The first time I ever really drank I got so drunk that I puked everywhere at a party. I blacked out and made out with a friends girlfriend. My father picked me up the next day for our weekly ritual and he didn’t even notice his teenage son turning into him. I was hungover and proud that I was becoming him. I bragged about how I drank so much that I threw up all night. He didn’t say a word.

I was screaming for attention. Begging my father for approval, daring my step dad to challenge me. Daring anyone to tell me how to live my life. My grades tumbled, I started hanging out with the burnouts and learned how to smoke cigarettes in the school bathroom. I discovered drugs and stopped caring about playing sports or doing well at school.

This toxic masculinity was deeply ingrained in my subconscious since a very young age.

I had no shot at a real connection and healthy relationship. I chose the vapid, narcissistic, vicious blonde two years younger than me. She was skinny and pretty and one of the meanest people I ever met. She talked down to me whenever she could. She would call me a ‘loser’ and a ‘fucking goof’ and belittle me in front of our friends, chewing her gum in her thick Boston accent. I stayed with her because she was the idea of what I thought i wanted and deserved. I was lucky to be with her. I wasn’t going to get any better than this. She was my Seat Ornament.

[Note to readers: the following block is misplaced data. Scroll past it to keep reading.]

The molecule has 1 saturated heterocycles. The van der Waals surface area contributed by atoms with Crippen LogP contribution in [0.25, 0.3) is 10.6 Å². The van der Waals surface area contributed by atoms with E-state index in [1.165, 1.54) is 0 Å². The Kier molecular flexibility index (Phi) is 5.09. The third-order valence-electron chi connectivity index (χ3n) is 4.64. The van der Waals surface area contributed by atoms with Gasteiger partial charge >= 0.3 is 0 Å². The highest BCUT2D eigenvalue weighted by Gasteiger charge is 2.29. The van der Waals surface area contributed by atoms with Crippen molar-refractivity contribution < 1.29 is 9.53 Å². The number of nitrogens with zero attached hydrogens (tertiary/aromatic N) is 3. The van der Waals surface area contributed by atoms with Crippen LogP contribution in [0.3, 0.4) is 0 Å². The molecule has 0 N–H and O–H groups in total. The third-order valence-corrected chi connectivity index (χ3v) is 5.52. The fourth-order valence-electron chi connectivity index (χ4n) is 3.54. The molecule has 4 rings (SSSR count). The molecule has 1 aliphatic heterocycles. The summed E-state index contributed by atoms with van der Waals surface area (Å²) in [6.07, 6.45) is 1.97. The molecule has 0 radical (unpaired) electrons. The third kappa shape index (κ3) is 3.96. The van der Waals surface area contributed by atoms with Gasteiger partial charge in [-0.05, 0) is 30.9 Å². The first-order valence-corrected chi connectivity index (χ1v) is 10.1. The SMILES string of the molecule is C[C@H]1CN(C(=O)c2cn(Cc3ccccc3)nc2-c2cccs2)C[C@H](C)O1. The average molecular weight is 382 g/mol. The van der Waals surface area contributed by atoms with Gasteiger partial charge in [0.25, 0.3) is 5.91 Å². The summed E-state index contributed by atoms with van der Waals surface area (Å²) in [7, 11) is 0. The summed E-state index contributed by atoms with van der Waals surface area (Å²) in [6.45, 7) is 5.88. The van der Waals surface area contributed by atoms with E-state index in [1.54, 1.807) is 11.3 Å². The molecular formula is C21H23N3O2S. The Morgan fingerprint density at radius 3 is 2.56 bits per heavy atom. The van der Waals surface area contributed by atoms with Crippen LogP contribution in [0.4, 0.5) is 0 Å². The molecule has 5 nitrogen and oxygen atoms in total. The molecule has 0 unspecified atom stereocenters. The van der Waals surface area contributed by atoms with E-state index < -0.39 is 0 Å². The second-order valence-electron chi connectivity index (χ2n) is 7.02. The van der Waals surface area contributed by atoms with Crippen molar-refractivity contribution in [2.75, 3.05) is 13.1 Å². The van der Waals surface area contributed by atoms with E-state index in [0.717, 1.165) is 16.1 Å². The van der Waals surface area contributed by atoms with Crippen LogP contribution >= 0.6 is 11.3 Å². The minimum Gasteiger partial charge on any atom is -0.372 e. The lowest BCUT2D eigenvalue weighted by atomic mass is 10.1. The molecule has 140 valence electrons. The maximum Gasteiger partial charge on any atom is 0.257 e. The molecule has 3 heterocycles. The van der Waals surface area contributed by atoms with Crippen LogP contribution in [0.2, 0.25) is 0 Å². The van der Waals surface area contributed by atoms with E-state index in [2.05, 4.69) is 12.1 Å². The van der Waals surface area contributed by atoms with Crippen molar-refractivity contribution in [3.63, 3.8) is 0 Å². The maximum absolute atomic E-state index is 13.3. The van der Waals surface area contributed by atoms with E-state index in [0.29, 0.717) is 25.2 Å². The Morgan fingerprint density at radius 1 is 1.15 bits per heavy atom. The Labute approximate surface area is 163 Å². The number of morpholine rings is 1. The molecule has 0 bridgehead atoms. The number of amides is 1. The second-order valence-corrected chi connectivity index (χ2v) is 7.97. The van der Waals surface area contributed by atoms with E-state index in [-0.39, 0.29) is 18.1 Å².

She eventually cheated on me with a guy I knew, and then another guy who got her pregnant and that was that. Later I heard she got caught stealing money from the hair salon she worked at in the town we grew up in so, ya know, little victories, big bullets dodged.

Throughout my 20’s, up until I met Brenda and then later when my second engagement failed and I sort of lost my mind for a while, I went back to my old ways. Discarding any lessons I learned. Giving up. It has taken a divorce, more bad decisions and more hard introspection to see this.

And that is what our society values. That is part of the toxic masculinity cycle most men in this culture has to deal with.

To be continued …

Written by Corey Smaller Follow me on Instagram